Bulbourne Yard is an historically important purpose built canal maintenance yard that operated for nearly two centuries, only moving when the buildings could no longer accommodate mechanised production.
The Listed buildings are unmatched on the canal network for their completeness.
The Grand Union Canal, originally the Grand Junction Canal, was constructed as a short cut from Brentford in West London to Braunston in the industrial Midlands. The Act of Parliament to allow the canal to be constructed was passed in 1793. Construction started at the two ends of the canal simultaneously. The Tring Summit was completed by 1797 and opened in 1799.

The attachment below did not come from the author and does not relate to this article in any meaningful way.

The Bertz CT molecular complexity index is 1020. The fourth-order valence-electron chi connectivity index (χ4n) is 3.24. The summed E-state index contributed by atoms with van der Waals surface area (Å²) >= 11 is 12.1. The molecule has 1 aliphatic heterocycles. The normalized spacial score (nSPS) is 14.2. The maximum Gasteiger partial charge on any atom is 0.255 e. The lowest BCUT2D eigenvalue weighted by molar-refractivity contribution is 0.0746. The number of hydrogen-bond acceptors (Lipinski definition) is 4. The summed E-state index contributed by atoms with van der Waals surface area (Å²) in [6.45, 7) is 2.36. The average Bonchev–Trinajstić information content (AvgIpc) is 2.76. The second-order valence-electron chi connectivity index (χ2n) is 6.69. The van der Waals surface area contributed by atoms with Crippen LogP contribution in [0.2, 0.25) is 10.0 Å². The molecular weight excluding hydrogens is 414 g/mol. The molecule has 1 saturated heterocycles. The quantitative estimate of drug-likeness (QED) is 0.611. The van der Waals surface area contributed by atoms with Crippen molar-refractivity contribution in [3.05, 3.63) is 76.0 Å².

By 1811 the bridge over Icknell Road had been built and there appears to be a house in the current location of Plot 14. This was named the surveyor’s house, the surveyor being James Barnes.
The four Listed buildings seem to date from 1849 and are shown on the 1882 map.
The map of 1899 shows the three cottages at the entrance of the site, Plots 4, 5 and 6, and also the tramways were insitu.
The new CRT office building was shown in the map in 1924.